# Full text of "mit :: rle pdp1 :: memos :: pdp35 instrList mar72"

## See other formats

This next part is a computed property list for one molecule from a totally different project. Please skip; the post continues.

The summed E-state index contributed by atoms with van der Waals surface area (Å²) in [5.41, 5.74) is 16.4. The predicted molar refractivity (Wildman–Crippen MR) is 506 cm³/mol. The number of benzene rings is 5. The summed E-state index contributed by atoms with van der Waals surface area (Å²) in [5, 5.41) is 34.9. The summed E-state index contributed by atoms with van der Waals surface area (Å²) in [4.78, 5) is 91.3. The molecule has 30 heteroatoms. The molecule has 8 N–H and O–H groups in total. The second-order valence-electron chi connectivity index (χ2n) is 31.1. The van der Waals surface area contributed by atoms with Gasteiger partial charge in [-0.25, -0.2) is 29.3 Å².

PDP-1 COMPUTER EIECTRIGAL ENGINEERIICf DEPARTI^NT mSSACHUSETTS INSTITUTE (F TECHNOLOGY CAMBRIDGE, MASSACHUSETTS 02139 /^^^ PDP-35 INSTRUCTION MANUAL PART 1 — BASIC INSTRUCTIONS (j^^ fa^ ONf ^ ^^^^' 21 March 1972 1. Basic Instructions Word FornBts Each PDP-1 word is 18 bits long. The hits are numhered, in deciiml^ to 17 from left to right. In this manual, all numbers are octal, unless otherwise specified. The numbering of bit positions in words is always decimal. 1 2 S 4 S 6 7 8 Q 10 11 12 1^ 14 IS 16 17 i first octal digit last octal dioiit 1.1.1 Number Forrrats The entire word may be regarded as a signed 18-bit number. Bit is the sign bit. It is on (i.e., a "1'*) if the number is negative. There are two different ways (called one* s complement and two's complement) in which the PDP-1 hardware can interpret signed numbers. Positive numbers are the same in both representa- tions. Positive numbers are represented in the ordinary biriary notation. The range of positive numbers that can be represented is to 377777 (13107I decimal). In ones* s complement, the negative of a number is formed by complementing all of its bits. Hence -1 is represented as 777776 in one's complement. 400000 (-I3IO7I decimal) is the most regative number that can be represented in one's complement. Note that there is a representation for -0, 777777- Since -0 and +0 are similar in their arithmetic properties, this dual representa- tion is an ambiguity which can be the source of difficulties. In two's complement, the negative of a number is formed by compleriBnting all bits of the number and then addins 1. Hence -1 is represented as 777777* 400000 (-I3IO72 decimal] is the most negative number that can be represented in two's complement. Note that the negative of is 777777+I which is complement notation, is represented uniquely. 0. In two' s Number ("base lo) One's Complement Tv/o' s Complement -0 5 -5 131071 -131 071 -13 1072 777777 5 777772 377777 400000 no representation no representation 5 777773 377777 400001 400000 By ignoring the sign convention, a program could deal with (^ta words as unsigned numbers ranging between and 262143 (decimal) or and 777777 (octal). The one' s complement addition rule for 2 18-bit numbers is as follows. Add the 2 numbers in the normal fashion, propagating carries to the left. If there is a carry out of the last bit (bit 0) add this carry in at the right hand side of the word (bit 17)^ The addition is said to overflow if the result does not correctly represent the algebraically correct sum, i.e», the magnitude of the correct result is greater than 377777- The two's complement addition rule is similar. Add the 2 numbers in the normal fashion, propagating carries to the left. Ignore any carry out of bit 0, Overflow is said to occur if both operands are of the same sign and the sign of the result differs from the signs of the operands. In both one's and two's complement, the overflow condition is equivalent to the condition that a carry occurred from bit 1 but not from bit or vice versa. Example One's Complement Two's Complement 7 + -100 -61' 7 + 777677 777705" 7 + 777700 /77707 123456 + 666666 1012344 123456 + 666666 1012344 = 012345 123456 + 666666 1012344 = = 012344 1,1,2 Addressable Instruction Format Instruction Part Address Part A ^ ^( 1 2 3 4 5 ' 6 7 8 9 10 11 12 13 14 15 16 1? G C C G G I :aaaaaaaaaaaa t 1 >k L J V Op. Code V 1 of 4096 (decimal) locations the ''i" bit The "instruction part'' consists of 5 bits (the "op, code^' ) that tell which instruction the computer will do if it executes this word, and the '^i-bit" which has to do with address modification. Except for imp, and ,1s p , addressable instructions take a minimum of two memory cycles — one to fetch the acti:&l instruction and another to fetch the operand. .Imp and ,1s to do not take an operand and consequently, require a minimum of one cycle. The amount of time required for the execution of an addressable instruction depends on what addressing is done (see PDP-35, INSTRUCTION mNIJAL, Part 2 for complete information). Under the most common conditions, the actual time required for instruction execution is the minimum time given above. 1.1.6 Non-addressable Instruction Fornat 1 2 3 4 5 67 8 9 10 11 12 13 14 15 16 17 CGGGCEEEEESE E E E E S Ej ^ Op. Code JL •V Extended Op. Code Tne low 13 bits are actually an extension of the op. code, further specifying what the computer is to do. Non-addressable instructions never require more than one cycle because they do not reference memory, except for the ivk instruction with PRL on (See PDP-35, INSTRUCTION mNUAL, Part 5). 1.2 Registers The PDP-1 contains 6 18-blt registers which define the state of the user*s process. They are the A (accumulator), I (input/output register), X (index register), G, F (flag regis- ter), and W, When the user first logs in, all of these registers contain (all hits off). This defines the initial state of the user's process. Each of these registers has its own properties, 1.2.1 Accumulator The accumulator is the major register for use in processing ^ta. Most arithmetic and logical instructions operate on data in A and leave results in A. 1.2.2 Input /Output Register The input/output register was origin lly used primarily for input/output operations. This is no longer true. I is now a secondary accumulator, jv^ny arithmetic and logical operations can "be performed on data contained in I. 1.2.3 Index Register The index register has two functions. First, it is used in addressing memory (See PDP-35, INSTRUCTION mNUAL, Part 2), Second, it is, like I, a secondary accumulator. 1.2.4 G Register The G register contains the l5-hit program counter, the overflow hit, the extend mode bit, and the arithmetic mode hit. The program counter (PC) is bits 3-17 of" the G register. The purpose of the program counter is to tell the processor where in memory the instruction that is to be executed next lies. The program counter is incremented after each instruction so that instructions are executed sequentially, according to their loca- tions in memory. When the program counter is incremented, carries out of bit 6 of G are lost. Thus, the instruction executed after the instruction in location 7777 is the instruction in location 0. Certain testing instructions increment the PC an extra time, causing an instruction to be skipped. Bit of G is the overflow bit (CFF ). It is set to 1 by certain arithmetic instructions when overflow occurs, and cleared by the szo instruction. Bit 1 of G is the extend mode bit (EXD), This bit is used in addressing (See PDP-35^ INSTRUCTION mNUAL, mrt 2), Bit 2 of G is the arithmetic mode bit (tWOS). If this bit is off, the processor is in one's complement modef if this bit it on, the processor is in two's complement mode. The f orraat of the G register is shown below. 12 3 4 5 6 7 8 9 10 11 12 13 14 15 16 17 E T p P P P P p P P p P P P P P P V X W c c c c G c G C G G G G G G G F D 3 4 5 6 7 8 9 1 1 1 1 1 1 1 1 -- ■ s 1 2 3 4 5 6 7 1,2.5 Plag Register The flag register contains the 6 program flags and several bits which define various states of the processor. The program flags are 6 1-bit registers that may be quickly and conveniently set and tested by programs (see Operate and Skip class instructions'}:; Ako jee p<"-f 2*Z»(<t ^ He ^'^^ ^^'^ The 3 bits AMD, AEF, and AAL determine the mode of addressing which the processor will use on memory referencing instructions (see PDP-35, INSTRUCTION mNUAL, Part 2). The 2 bits SBH (Sequence Break Hold) and SBM (Sequence Break r/bde ) determine the sTate of tlTe sequence break sysTem (see "T^DP- 3B, INSTRUCTION MANUAL, Part 3). The ESI (gcecute Swingle I^nstruction) bit causes the proces- sor to trap aFter each instruction is executed (see PDP-35^ INSTRUCTION mNUAL, Part 5). The PRL (Program Reference List) bit affects the way in which the ivk (invoke) instruction works (see PDP-35> INSTRUCTION MANUAL, part 5). When the PRL bit is 1, references to memory locations 0-77 ^^Q illegal. The format of the F register is as follows f 1 2 3 4 5 6 7 8 9 10 11 12 13 14 15 16 17 A A A S S P E P P P P P P, M E A B B R S . F- F F F F F D F L M H L I 1 2 3 4 5 6 1.2.6 W Register The W register, a software register maintained by the time- sharing supervisor, is used solely for communication with the supervisor. Certain mta and ivk instructions (both are supervisor calls) use the W register (see PDP-35, INSTRUCTION mNU^L, Part 5). 1,3 Instructions to Set the Arithmetic r4ode The PDP-1 processor .may operate in either of tv/o arithmetic modes, one's complement and two's complement. The arithmetic mode In which an instruction is executed is determined by the state of the TWOS bit in the G register. When the TWOS bit is off i5/ (contains a o), the processor is in one's complement mode. One's conplement mode (TWOS off) is the default mode. The following instructions change the state of TWOS, ?^emonic Op .Code Name Function ^m 770060 Enter two's mode Set TWOS to 1 elm 77006! Enter one's mode Set TWOS to The instructions add , a dm, sub , mul , d4v, idx^ , isp, sf t , opr , and opr i (the micro-program instruction) behave differently in one's and two's mode. Address arithmetic is always done in the current arithmetic mode. 1.4 Addressable Instructions In this section, the symbol '"V"* i^sed in the context of ^^Ins. y" means the memory location referenced by the instruction '^insj*. The notation ^^ {jj*' means the contents of location y. For information on how addresses are computed, see PDP-35^ INSTRUC- TION mNUAL, Part 2. Data Moving Instructions These instructions serve to move data betvjeen memory loca- tions and the A, I, and X registers. These instructions copy data words (or parts of words) from one place to the other and never destroy inf orimtion at the source. Mnemonic Op. Code Name 3^c y 20 Ic^d A lio y 22 load I Ijcr y 12 load X dac y 24 deposit A dio y 32 deposit I dap y 26 deposit part of address A dip y 30 deposit instruc- tion part (of A ) d2m y 34 deposit memory zero in Function Copy (y) into A Copy (y) into I Copy (y) into X Copy A into y Copy I into y Copy the low 12 bits of A into y. The high 6 bits of y are unchanged Copy the high 6 bits of A into y. The low 12 bits of y are unchanged ly^kes location y contain OC^ 1.4.2 Logical Instructions These instructions take one operand in A and the other from a memory location. The result is left in A, Each bit of the result depends only on the corresponding hits of A and the memory word before the operation. Each bit of A will be a 1 if and only if the corres- ponding bits in A (before the instruction) and (y) Miemonic Op. Code Name were — and y 02 and both one ior y 04 inclusive or not both zero xor y 06 exclusive or different 1,4.3 Arithmetic Instructions The following instructions are used to compute sums and differences. The ^left'^ operand is in A and the ""right** operand is taken from memory. The result is left in A and in the case of arim (add to memory), it replaces the contents of the memory location as well. In one^ s mode, arithmetic is done in one's complement. If the result of an operation is -0, it is changed to +0 with the exception that (~0j - (+o) results in -0. In two's mode, arithmetic is done in two's complement. The overflow bit GIF will be set by the add, adm, or sub instructions if the signed result cannot be correctly represented in 18 bits. This is the case if and only if a carry occurred from bit one and no carry occurred from bit 0, or vice versa. See the szo instruction. r*(hemonic Op. Code Name add y 40 add adm y 36 add to memory sub y 42 subtract Function Sum of A and (y) to A Sum of A and (y) to A and y A minus (y ) to A 1.4.4 Multiply and Divide Multiply and divide behave very differently in one* s mode and two's mode. Hence the actions of these these instructions will be explained separately for each of the arithmetic modes. Mnemonic Op. Code JNiarae mul y 54 multiply div y 56 divide Function A times (y) to A, I . \ Quotient of (^FCy) to A Remainder to I Skip if the quotient does not overflow Multiply takes a minimum of two memory cycles plus from 3 to 15 microseconds, depending on the number of one* s in A. Divide instructions which skip take two cycles plus 20 microseconds. In one's mode, divide instructions which do not skip take 2 cycles, -,^-v^^ In two's mode, divide instructions which restore A and I and do /y^ not skip take 2 cycles? other non-skipping divides take 2 cycles | • f plus 20 microseconds. 1.4.4,1 Multiply (One's Complement Mode) Multiply and divide deal with double-length numbers, mul xmj be viewed as multiplying two I7~bit integers plus signs to produce a 34 bit integer plus two signs. A result of -0 is changed to +0. Result of Multiply (One's Mode) 12 'ign-£ • • • 16 17 1 2 16 17 [ | I I I* * ♦! |~*-j -~same as sign I t least significant bit Quite often, two integers are multiplied such that the result can be held in one register. In this case, A will be +0 or -0, and the result will be in I. but it will appear to be shifted left one bit position. A rlr is instruction will convert I back to normal single-length integer format. Examples — Before mul After mul A y A I 3 200000 1 400000 -3 200000 3 2 777776 377777 14 -0 anything 1,4.4.2 Multiply (two's Complement Mocie ) Multiply and divlcJe deal with d ouble -length numbers • mul may be viewed sS multiplying two 17 bit integers plus signs to produce a 35 bit integer plus sign in the combined A and I registers. sign' 12 16 17 12 16 17 — — -• • • • • • • a t least significant bit When two integers are multiplied such that the result can be held in one register, the entire result will be in I in the conventional signed integer f orrrat. Examples — Before mul After mul A y A I 3 -3 3 -3 400000 400000 200000 200000 2 2 2 400000 777777 777777 777777 200000 600000 200000 6 777772 1.4,4.3 Divide (One's and Two's Mode) Divide (div ) takes a double -length integer in A and I (in the format produced by mul in the same arithmetic mode) and divides this by a single length integer in the addressed memory location. The result of a div is a single-length integer quotient in A^ and a single-length integer remainder in I. The sign of the remainder will be the same as that of the dividend. If a quotient overflow occurs, that is, if the divisor goes into the dividend more times than can be represented in the accumulator (a), the div instruction will not skip. In one's mode, a divide will skip if the absolute value of the original A is less than the absolute value of the divisor. In one's mode if a div does not skip, the original A and I are preserved, except that if A and I were both -0, A is changed to +0. In two's mode, if Q- div does not skip, the contents of the A and I registers are preserved if the divisor is 0, otherwise they are us-uetlly destroyed, div never sets the overflow bit. Examples Before divide After divide One' s Mod e Two' s Mode A I C(Y) A I A I 16 2 3 1 7 7 3 1 2 1 11 777773 -1 -1 4 25 777774 -3 1 -5 1 1 400000 200000 3 6 YYYY76 377777 777774 200000 300000 -1 777777 400000 1 2 200000 400000 577777 200000 400000 6 777776 no skip. A and no skip. A and I unchanged I unchanged 100000 222222 100000 no skip. A and no skip. A and I unchangt -d I destroyed 1.4.5 Counting Instructions The two instructions irix and isp , add one (in the current arithmetic mode) to the contents of the specified meraor;^'" location and leave the result both in memory and A, iso skips the next instruction if the result is positive. Including 0* Neither instruction will set overflow. In one's mode, a -0 result is corrected to +0, i.e., indexing -1 results in +0, and indexing -0 results in +1. I^hemonic Op. Code Name Idx y 44 index isp y 46 Function (y) + 1 to A and y index and skip (y) + 1 to A and y if result positive skip if result ^ 1.4.6 Compare Instructions The following two instructions are used to compare A with the contents of a memory loction. The comparison is done bit-by- bit, therefore, the contents of A are the same as the contents of memory if and only if every bit of A is the same as the corresponding bit in memory. Mnemonic Op. Code Name and Function sas y 52 sad y 50 skip if A is the same as (equal to) the contents of y skip if A is different from (y) 1.4.7 Transfer of Control All of the following instructions have the effect of changing the program counter (PC) so that the PDP~1 will begin executing instructions out of the nornp. - ! sequence. jvhemonic Cfp.Code Name jump jmp y Jdp y jsp y Jda y cal y 60 14 62 17 16 Function transfer control to location y Jump and deposit store G in y, jump to y+1 program counter Jump and save Jump to y and save G in A program counter Jump and deposit store A in y, save G in A. accumulator Jump i:o y+1 (dac y, Jsp y+l) call store A in OOiOO, save G in A, Jump to OOiOl, y ignored (similar to Jda lOO) The instructions .1dp , .1s p, and Jda are used chiefly for calling subroutines. The saved G register is the linkage mechanism which allows the subroutine to return to the place from which it was called. Simple Examples Jdp subr Jsp subr Jda subr subr, Jmp i subr subr, dap subx s ubK , Jmp subr, dap subK • « • subx, Jmp These examples show three ways in which a subroutine imy be called. In each example the method by which the subroutine returns to the calling program is illustrated. In each example the return is to the location immediately following the subrou- tine call. 1.4,8 Execute The xct instruction causes the contents of the specified memory location to be executed as an instruction. xct * s may execute other xct' s. In all cases the effect is the same as if the xct were replaced by the instruction it addresses, xct. takes a minimum of one cycle plus the time to do the addressed instruction. Mne mon ic Op . C od e Na me xct y 10 execute Function execute the contents of y as an instruction 1,5 Mon-Memor^T- Referencing Instructions 1.5.1 Skip Class Instructions from the skip class will cause the PDP-1 to Junro over one instruction in the normal sequence if the skip conciition described by the lov/ 13 bits of the instruction is true. A skip class instruction has the following format — 1 2 3 4 5 6 7 8 9 10 11 12 13 14 15 16 17 IIOIOISSSSSSSSSSSS V ■^ /N^ Op, Code 64=skp V skip conditions invert sense of skip Each of the low 12 bits enables a different skip condition. r%iemoniG Op. Code skp 640000 szf n 64000n szs nO 6400nO Name skip skip on zero flag n (l<n^7) skip on zero switch n {^<n<j) sza 640100 skip on zero A spa 64oeoo skip on positive A sma 64o4oo skip on minus A szo 641000 skip on zero overflow spi 642000 sni 644000 skip on positive I skip on nonzero I Function never skips skip if program flag n is ^> off. szf 7 skips if all-> flags are off. skip if sense switch n is off. szs 70 skips if all switches are off. skip if A (0-17) = skip if A (0) =0 skip if A(0) =1 skip if the overflow bit {OTF ) is off. A szo instruction always clears OTF skip if 1(0) = skip if 1(0-17) + If more than one skip condition is enabled, the instruction skips if any (i.e. the logical OR) of the skip conditions is true. The "i-bit" reverses the sense of the skip, i.e., a skip instruction vjith the "i-bit" on will skip if and only if the corresponding instruction with the "i-bit" off would not skip. For example, slcp 4200 will skip if either I 4 o^ A(o) = 0. skp i 4200 will not skip if either of these conditions is true. Thus, skp i 4200 will skip only if I = and A(o) = 1. The following mnemonics define several useful compound skip instructions, i.e, each has several skip conditions enabled. lyhemonic Op. Code' Name szm spq clo 640500 skip on zero or minus accumulator 650500 skip on positive quantity 65I6OO clear overflov; Function skip if A (0-17) = or if „ A(o) = 1 (szm = smaVsza) skip if A > (spq. = srraVsza i) this never skips f it is used to clear overflow (clo = spaVsmaVszo i) 1.5.2 Shift/Rotate Class The shift/rotate instruction class is markedly different in one's mode and two's mode. A separate explanation of the shift/rotate instructions is given for each arithmetic mode. 1.5.2,1 One's Complement Mode Shift is an arithmetic operation. Shifting a number left one hit position is equivalent to multiplying it by two, A single right shift divides a number by two. The sign bit does not change during a shift because the sign of the result must be the same as that of the operand. The sign bit is copied into the bit vacated by the shift. Rotate is a logical operation in which the register being rotated is considered to be a ring with bits leaving one end and coming back into the other. The shift/rotate class may operate on either A or I or both combined as a double-length register. In the case of a combined (Ai) shift, the sign of the accumulator is taken as the sign of the whole 36-bit number. No shift/rotate instruction will set overflow. The number of bit positions of shift or rotate is determined by how many of the low nine bits of the instruction are on. Thus, ral 1 , ral 2 , and ral 400 are equivalent. 1 2 3 4 5 6 7 8 9 10 11 12 13 14 15 16 17 1 1 1 l|R|Sh|l|A[S S S S V A /N Op. Code 66=sft right or left t t' V I A one bit for each shift -both for combined shift/rotate shift or rotate ivhemonic Op ,0 0(1' sft 660000 sal 665000 sar 675000 ral 651000 rar 671000 sil 666000 sir 676000 ril 662000 rir 672000 sol 667000 scr 677000 rcl 663000 per 673000 Is 1 2s 3 3s 7 4s 17 5s 37 6s 77 7s 17V 8s 377 9s 777 Name and Function shift A left shift A right rotate A left rotate A right shift I left shift I right rotate I left rotate I right shift combined A I left shift combined AJ right rotate combined A I left rotate combined A I right Used in conjunction with the above to shift or rotate the indicated number of places 1,5.2.2 Two* s Complement Mode The two's complement mode shift instruction offers a very powerful set of operations including rotates, logical and arith- metic shifts, normalization, and bit counting. The register operated upon may he the A, I, A I (hit ±7 of A joined to hit of l), or lA (hit 1? of I joined to hit of A). The A and I registers may he operated upon independently. 1 2 3 ^ 5 6 7 8 9 10 11 12 13 14 15 16 17 liOli|AAAAlIIIC C G C C I -11 . >y i\_ ,> op. Code 66=sft ^ ^ A field I field V Count The 4 hits of the A and I fields are interpreted as follows! D R R R Of If 2f 3f 4f 5r 6f 7f D = directionf => right 1 => left RRR = operation! decoded as follows f If direction = right, do nothing to this register,' If direction = left, zeroes are shifted into hit 17;> hit is unchangedf if hit lost from hit 1 =1= hit 0, set overflow (arithmetic shift left). If direction = right, see helow. If direction = left, hit of opposite register is shifted into hit 17^ hit is unchanged! if hit lost from hit 1 =f hit 0, set overflow (arithmetic shift left comhined). Shift zeroes into vacated hit (logical shift). Shift ones into vacated hit. Shift hit of this register into vacated hit. Shift hit 17 of this register into vacated hit. Shift hit of opposite register into vacated hit. Shift hit 17 of opposite register into vacated hit. T/i£ myttymoy,;^^ J^or 2$ ^^ojiz $4)"-pt I'^^^f^ooh^o^S' ^/"e cj.<^Y where' '*^''^r'^>'>c ^,r 5 ? ^ 2 uj UV fa-i) w.'^"^''^ Ones 8 V s 2. 3 Cj " if '' Ot^^'ni 2.0 6<^/\A^ ftM ^c<(31 If A field = 01, them If the I field is 00, 10, or 11, then shift I until either l(o) ^ l(l) or the count runs out. A will contain the number of places shifted (Norimlize ). If the I field is not 00, 10, or 11, then I will shift as usual. A will contain the number of ones shifted out of 1(17) (Count Bits). Notet A is first cleared and then counts during the operation, hence I field = 11 will shift in zeroes just as I field =10 does. I field = Ol is reserved for future expansion. The number of positions to move the selected regis ter(s) is determined by the number in the 5 hit count field. If the count field is 0, the count is taken from X (IS-I?)* Execution time = 1 cycle + (count~5)x0.2 microsecond USAGE ID and the assembler consider certain symbols consisting entire ly of upper case letters to be two*s mode slilft instruc- 'any expression, e.g., storage word, constant, etc. When typin into ID, the instruction must be preceeded by a single quote (' in ~t All of the common operations possible with this instruction can be specified by a 2 , 3 , or 4 letter symbol. The symbols specifying shift/rotate operations are formed as f ollowsf "ehlrt <direction f ie Id X ^^ og io t or f i Q.l d X ^ * ^ ^ l-*^ l^hi f ield> <direction f ield> The direction field indicates the direction in which the selected register is to be moved. The only permissable contents of this field are R or L, specify- ing right and left motion, respectively. CHai^ G>£D 6HA^^^^c> <%gister f leld> The register field selects the register which is to be operated upon. The register field may contain either an A, I, C, R, or N. .ndicates the A register. I indicates the I register, G indic^es the combined A and I registers (Al). In this models, bit 1? of A is joined to bit of I, R indicates >^e reverse combined I and A registers (ia). In this mode, bit 1? of I is Joined to bit of A. N indicates that th^^pperation to be performed is a normalize or count bits^^eration (A field = Ol). LNS indicates that I is to besnorimlized, i.e., I is to be shifted left until l(o) 4 1*^) ^^ "the count runs out. The number of positions shifte>^will be placed in A. if the symbol is not LNS , then ^^ operation is count bits. I is the selected register and is moved as specified by the count, <direction field >, and <shift- in field>. The number of ones shifted out of l(l7) is placed in A . <shift-in f ield> The shift-in field determines what is to be shifted into the bit position that is vacated as the selected register is moved. This field may be blank or it may contain one of the symbols Z, 0, L, H, OL, OH, or S. If the shift-in field is empty, a rotate is assumed (a rotate is an operation where the bits shifted out of one end of the register are shifted into the other end of the register). Z indicates that zeroes are to be shifted in. indicates that ones are to be shifted in. L indicates that the low bit of this register is to be shifted in. In the case of double register operations (register field = C or r), the low bit is the least significant bit of the entire 36-bit register. H indicates that the high bit of the selected register is to be shifted in. In the case of double register operations, the high bit is the most significant bit of the entire 36-bit register. C^f^j\/Cp^C> OL indicates the the least significant loit of the non- selected register is to "be shifted in. In the case of double register operations, this bit is taken to be the least significant bit of the most significant register. OH indicates that the most significant bit of the non- selected register is to be shifted in. In the case of double register operations, this bit is taken to be the most significant bit of the least significant register. S indicates that the operation is an arithmetic shift. The selected register is shifted arithmetically. Note that an arithmetic shift is equivalent to a multiplica- tion or division by a power of 2, During an arithmetic right shift, sign bits are moved into the vacated bit position^ during an arithmetic left shift, zeroes are moved into the vacated bit position. If any significant bits are shifted out during a left shift, overflow is set (shifting out a significant bit will change the sign bit). EXA.MPIES OPERATION A I A I lA shift left shift right rotate left rotate right logical left logical right count bits in I norrralize I Two rotate/shift operations, one moving only A and the other only I may be combined into one instruction by logically ORing together the Instruction moving A and that moving I. Both ORed instructions must share the same count. EXAMPLES shift A right 3? shift I left 3 RASVLIS 3 rotate A left 7? shift I right 7 lAVRIS 7 copy reversed bits of I into A lAOLVRI 18. clear A and I RIZVRAZ 18. reverse 36 bits of A I lAOIVRIOH 18. IAS LIS ICS IRS RAS RIS RCS RRS lA or LAH LI or LIH LG or LCH IR or LRH RA or RAL RI or RIL RC or RCL RR or RRL lAZ LIZ LCZ IRZ RAZ RIZ RCZ RRZ RN 18. LNS 17. 1.5.3 The law Instruction law and law 1 ('^load accumulator with") nrnke it possible to load the accumulator with 12 bit positive or negative numbers in one cycle. 1 2 3 4 5 6 7 8 9 10 11 12 13 14 15 16 17 11100|l|NNNNNNNNNNNNl V ' ^^ V 12 -bit number to be loaded Op. Code 70=law on to complement law first loads A from the address part of the instruction and then, if the i-bit is on, complements A. Thus, law 3 puts three into A and law i 3 puts 777774 into A. In one's complement mode, law i n (where 0<n;^7777) will put -n (one*s complement) into A. For convenience when programming for two's complement mode, Ian ("load accumulator with negative'*) is defined as law 7777 * Thus, Ian n (l :^ n ^ lOOOO) will load A with -n (two's corapleriBnt }. 1.5.4 The Operate Class Each bit of the address part of an opr instruction enables an operation in the processor. 1 2 3 4 5 6 7 8 9 10 11 12 13 14 15 16 17 lOJSEEEEEEEEEEEl ^ ^ — ,, — , — . > 1111 V — — — ^ — ^ ^%^ V Op .Code 76 = opr ^ -^ Operation enabling bits <VA.V^ Several operations can be enabled by turning on more than one bit in the address part. The order in which the various operations on A and I occur is — f irt, clear A and clear Ij Sifl ond , complement and step A j thiia^ ^ OR in the test wordf fourth, complement A and complement jif and last, switch data between A and I. ^ttonJl Miemonic opr nop stf n Op. Code 760000 760000 7600ln 76000n 760200 762000 762200 Name no operation set flag n (lln^7 ) clear flag n clear A OR test word to A load test word complement A Function one cycle time delay set one of the sIk program flags. Set all if n=7. Set none if n=0 clear selected flag. Clear all if n=7. Clear none if n=0 put into A copy test into A word switches 76IOOO 76I20O clear and complement A 764000 clear I tmmt^k^^^f/^ put mill in A put into I 760100 76004 7 6 00 4 complement I load A from I /\ A V lla 760020 load I from A vr swp 760060 swap A and 1 ^ csa 760^00 complement and complement A, then add one step A to A, U #^r*s f^oJ^^ l^-f A fifi / _jjaV 1 1 III II f I 1 run A. "^7^^- i4 ^^^ '^odt^^A ^^*if;^j Although the stf and elf Instructions are usually used to *<j/ nanipulate the program flags, there are also the following two instructions — -^ Mnemonic Op .code Name Function ^ ^ ^ ^ ^ Ipf 770051 load program flags Top 2 bits of I to Address ^ mode bits. Bottom 6 bits _^ of I to program flags. ^ rpf 770050 read program flags Address mode to top 3 bits of I. Flags to low 6 bits }{ of I. --V 1.5 • 7 The Micro-program Class The micro-program instruction class has the following instruc- tion f orimt — 1 2 3 4 3 6 7 8 9 10 11 12 13 14 15 16 ±7 1 1 1 1 1 ixx[yyy|a a a[s s s"s1 L -"V Op .Code 77 ^^-^^' — V — ^' — V — ^^ operands (column in following table) t ski — S/ p conditions assignment of result operation (row in following table) YYY 000 Oil Symbolic Specification of Micro-program Operations XX 00 I N s s P T 001 ] E R C U I G 010 j A T L I N S 110 111 SA (a)+i SI (I)-^l I (x1+i 01 10 11 TI NI TA m A-^I (I) X-5A (A) AMI xm 1 100 j (zero) j AVI 101 XVA IX MX X->I (I) T (Test, or transfer) N (Negate) exchange (see explanation below) XMI ! M (arithmetic minus) XVI 1 V (inclusive or) { A~I AM I XAA I XAI ! A (bitwise and) ! J ! 1 1 ! "' (exclusive or) 1 + (arithmetic plus ) X'^A X~I A+I ,-y\ x+i S (Step^ i.e. J add one) The fields AAA functions of the result assignment and -re as follows — Bit 11=1 will put the result in A Bit 12 =d. "^ ''^ "• "^ "' I Bit 13=1 '• " " "^ "' X skip condition ssss Mode Bit l4=dt Skip if the result is Bit 15=1 f '^ '* "' '* "^ Bit 16=1 f '' "^ '^ "^ Bit I7=^t '* "^ "' "■ fi» One* J > < -0 = = -0 Two* s > = -1 The execution of a micro-program instruction computes the result specified by the XX and YYY bits (i.e. from the Table on the previous page), puts this result in the specified register (s) if any, and skips if any of the specified conditions are true. Note that the skip condition is evaluated on the result of the micro- program, not the final contents of any given register, and the result need not be assigned to any register. Thus, it is possible to test the sum of A and I to see if it is greater than without destroying the contents of these registers. The instruction to do this is 773610, or symbolically, A+I>, All micro-program instructions require one cycle. The "t"- operation clears the transmitted register after the transfer. This may be circumvented by assigning the result back to the transmitted register. See the examples • The exchange operation is a special case. The result A-»I (l) iTBans that the result of the function is the old I register, but in addition the accumulator is placed in I. This secondary assignment is done before the assignment given by the AAA bits in the instruction. Thus, the instruction A->I (772400 ) will move A to I, A->IA (772500) will sv/ap A and I, and A-»II (772440 ) does nothing (because the prinary assignment is to I and the result is the old l). The add, subtract, step, and negate operations vary according to the arithmetic mode. In one's mode, negate produces the complement of the specified register. In two's mode, it produces the complement plus one. In one's mode, arithmetic results (from add, subtract, negate, and step) of -0 are converted to +0, except in the following casesf (-0) + (-0) = (-0) (-0) - (+0) = (-0) - (+0) = (-0) Micro-program instructions executed in one* s mode never turn on the overflow bit. In two* s mode^ the instructions add and subtract will turn on the overflow bit if the addition or subtraction overflows. Stepping 377777 ^nd negating 400000 also set overflow in tv;o*s mode. USAGE The assembler considers certain symbols consisting of capital letters as micro-program instructions. The entire instruction must be in upper case, and nay appear in any expression, e.g., storage word, constant, etc. When typing into ID, the instruction must be preceded by a single quote I' ). Micro-program instructions are specified by concatenating three "fields" — the result field, the assignment field, and the skip field. The characters in all of these must be in upper case and there must be no separator between the fields. <result f ieldX^ssignment f ieldXskip f ield> <result field> The result field must be one of the twenty- eight results given in the table on a previ- ous page. '*C"' nay be used in place of "°n"' (negate ). <assignment f ield> <skip f ield> The assignment field may be null (no char- acters) QT any combination of A, I, and X to specify in which registers the result will be placed. The skip field may be null or contain any combination of <, >, P, M, |, _, and =. Note that the <, =, and ^are treated differently depending on the arithmetic mode. Symbol Meaning! One's Two's > P M < <M skip if result >o >o skip If result =+0 =0 skip if result =-0 =-1 skip if result <-0 <o skip if result =+0,: =-0 =0 skip if result =+0,: =-0 =0 skip if result <-0 <-l invert the specified skip conditions Since the octal representation of a micro-program instruction is computed by exclusive-or' ing all of the specifications within each field, redundant specifications rray lead to unexpected results. For example, TAIII and TAI» are the same as TAI. SAMPLE MICRO-PROGRAM INSTRUCTIONS The following are the same in One* s and Two's Mode. symbolic octal action A+I 773600 ■ computes sum of A and I and does nothing at all with it. A+IA 773700 the sum of A and I is put into A. A+IAIX 773760 the sum of A and I is put into A, I;, and X. ZAIK 77II6O A, I, and X are cleared. SA> 771210 skip if A plus one is > 0. SAAP 771302 add one to (step) A and skip if it is 0. TXM 776001 skip if X is 777777 and clear X. TXXM 776021 skip if X is 777777- TAXI 774060 transfer the contents of A into I and X, then clear A, TAAXI 774160 same as TAXI, but A is not cleared. A->IA 772500 exchange the contents of A and I. X-^>P 774412 transfer the contents of X into A, skip if the previous A is positive. SAM 771201 skip if A plus one is ?7777 Tv Note that -iif^ -tw-e^-s-c^^B ^lcmcnt m o dtr f this will skip only if A contains -2. -^Ef^— e no * s mod© ^ — this liibti ' tact ion The follov/ing are different in One's and Two's Mode. One' s Mode symbolic octal A4-I<P 773606 A+I<P| 773611 A+K2 773633 NXP action skip if the sum of A and I is < -0 or =iO. skip if the sum of A and I is not (< -0 or skip =to). the sum of A and I is put into Z. If the sum was > -0^ the instruction will skip. 776202 skip if X is 777777. Two' s Mode A+I<P if-r f^" -t- A+I<P| A+IX> NXP 773607 skip if the sum of A and I is ;^ 0. 77j610 skip if the sum of A and I is > 0. 773632 the sum of A and I is put into X. If the sum is •> 0;, the Instruction will skip. 776202 skip is X is 0.